For our last meal, we ate sandwiches, peaches, and ice cream.

    The BOA power boat came. We loaded up our gear and headed back to La Paz. I was hoping to get one last look at a mobula ray but there were none to be seen.

    I was sad to leave the island but also looking forward to getting cleaned up. I know Norma was wanting to get a good nights sleep without her neck hurting.
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    We transferred our gear and kayaks from the power boat to the van and trailer (first photo) then drove back to the BOA office. I slept along the way.

    At BOA, we filled out evaluation forms. We were presented with a one year pass to return to national parks in Mexico for free. Norma and I bought some BOA logo clothes as souvenirs then went back to the hotel.

    We got washed up and I shaved. Mucho better. Then I took a short nap to recharge my batteries which were a little low.

    Norma and I took a $6 taxi ride out to the downtown area. At Casa del Artesano Sudcaliforniano, we bought gifts. I bought an Atemba necklace for Mom's birthday and a DVD about South Baja.

    We eventually made our way to Los Magueyes Restaurant for our last meal with the group. See second photo. From left to right are Francisco, Leah, Raphael, Rob (standing), Anita, Scott, Kim, me, and Norma.

    A teenage girl in the fully-catered BOA group trained in opera sang a song. She sounded like a pro to me.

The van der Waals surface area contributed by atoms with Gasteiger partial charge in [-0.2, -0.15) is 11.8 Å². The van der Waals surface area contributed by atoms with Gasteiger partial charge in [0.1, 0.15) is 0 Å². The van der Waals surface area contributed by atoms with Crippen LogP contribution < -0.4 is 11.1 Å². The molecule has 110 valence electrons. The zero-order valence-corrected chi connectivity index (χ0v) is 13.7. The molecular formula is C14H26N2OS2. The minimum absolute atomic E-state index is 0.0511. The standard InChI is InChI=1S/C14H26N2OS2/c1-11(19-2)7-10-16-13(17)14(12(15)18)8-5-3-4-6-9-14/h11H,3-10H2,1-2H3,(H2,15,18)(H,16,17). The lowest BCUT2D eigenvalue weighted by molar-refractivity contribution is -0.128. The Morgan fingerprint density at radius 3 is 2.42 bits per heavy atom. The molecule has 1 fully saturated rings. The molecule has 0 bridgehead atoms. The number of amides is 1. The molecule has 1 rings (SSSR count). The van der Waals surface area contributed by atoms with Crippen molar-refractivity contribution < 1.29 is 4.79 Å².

We all said something we were thankful for or liked during our trip and I mentioned how much I appreciated that everyone in the group had such a positive attitude and willingness to help out. We exchanged e-mail addresses then said our final farewells.
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    Day Ten, Sunday, January 6, 2013

    For our final full day in Mexico, we hired Raphael to take us on a hike. He owns his own tour company, called Katun. He specializes in mountain bike tours but he also does hikes. After discussing our time constraints and interests, he recommended a day hike where we would walk through a ranch to some old cave paintings.

    He picked us up at the hotel at 0700. He and his girlfriend, Fernanda (who also holds an archaeology degree), drove us out of town to the ranch. Norma, with her farming background, was interested in seeing how cattle are raised in Mexico. Raphael arranged to meet the owner but was uanble to find him. He did find his daughter, however, who gave us permission to walk on the property. But without her father, it would be difficult to find the cave paintings.

    We set out on foot (first photo), carrying lunches that Raphael and Fernanda (second photo) made.

    The ranch was much different than what I expected. It was basically untouched land. Unlike Maryland, the ground wasn't plowed and no crops were planted. Desert plants grew wild and the cattle just ate what was there. We never saw any cattle but we did see evidence they were there (poop). I imagine they must be some breed (perhaps longhorn) that is well suited for desert climates. Certainly not Hereford.

    We saw many of the same plants we saw on the island but these were much bigger. We also saw some new ones that Raphael pointed out.
  • Century plant (agave): This misnamed plant typically only lives 10 to 30 years. See third photo.
  • Wild plum
  • Aloe vera
  • Barrel cactus: One can get water from this plant which twists as it grows. See fourth photo.